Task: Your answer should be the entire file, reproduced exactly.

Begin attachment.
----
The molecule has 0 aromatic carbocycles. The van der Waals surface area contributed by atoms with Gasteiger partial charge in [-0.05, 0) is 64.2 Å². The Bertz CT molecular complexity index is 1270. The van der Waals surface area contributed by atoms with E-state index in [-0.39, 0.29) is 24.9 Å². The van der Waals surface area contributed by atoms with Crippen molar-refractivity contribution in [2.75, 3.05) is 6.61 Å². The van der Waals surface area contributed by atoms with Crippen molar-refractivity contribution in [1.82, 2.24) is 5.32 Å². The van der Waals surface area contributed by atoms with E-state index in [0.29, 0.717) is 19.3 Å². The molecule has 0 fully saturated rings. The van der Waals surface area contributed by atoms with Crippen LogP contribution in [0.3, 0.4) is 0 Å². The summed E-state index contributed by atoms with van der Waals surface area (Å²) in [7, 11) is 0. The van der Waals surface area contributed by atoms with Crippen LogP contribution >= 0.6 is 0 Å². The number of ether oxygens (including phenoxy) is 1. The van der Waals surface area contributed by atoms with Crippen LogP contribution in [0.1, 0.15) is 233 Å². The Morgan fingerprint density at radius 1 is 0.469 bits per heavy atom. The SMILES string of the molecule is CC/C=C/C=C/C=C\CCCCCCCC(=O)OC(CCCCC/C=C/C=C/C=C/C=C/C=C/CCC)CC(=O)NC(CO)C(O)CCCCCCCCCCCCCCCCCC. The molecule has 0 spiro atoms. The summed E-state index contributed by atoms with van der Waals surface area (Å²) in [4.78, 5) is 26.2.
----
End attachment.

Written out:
The molecule has 0 aromatic carbocycles. The van der Waals surface area contributed by atoms with Gasteiger partial charge in [-0.05, 0) is 64.2 Å². The Bertz CT molecular complexity index is 1270. The van der Waals surface area contributed by atoms with E-state index in [-0.39, 0.29) is 24.9 Å². The van der Waals surface area contributed by atoms with Crippen molar-refractivity contribution in [2.75, 3.05) is 6.61 Å². The van der Waals surface area contributed by atoms with Crippen molar-refractivity contribution in [1.82, 2.24) is 5.32 Å². The van der Waals surface area contributed by atoms with E-state index in [0.29, 0.717) is 19.3 Å². The molecule has 0 fully saturated rings. The van der Waals surface area contributed by atoms with Crippen LogP contribution in [0.3, 0.4) is 0 Å². The summed E-state index contributed by atoms with van der Waals surface area (Å²) in [7, 11) is 0. The van der Waals surface area contributed by atoms with Crippen LogP contribution >= 0.6 is 0 Å². The number of ether oxygens (including phenoxy) is 1. The van der Waals surface area contributed by atoms with Crippen LogP contribution in [0.1, 0.15) is 233 Å². The Morgan fingerprint density at radius 1 is 0.469 bits per heavy atom. The SMILES string of the molecule is CC/C=C/C=C/C=C\CCCCCCCC(=O)OC(CCCCC/C=C/C=C/C=C/C=C/C=C/CCC)CC(=O)NC(CO)C(O)CCCCCCCCCCCCCCCCCC. The molecule has 0 spiro atoms. The summed E-state index contributed by atoms with van der Waals surface area (Å²) in [4.78, 5) is 26.2.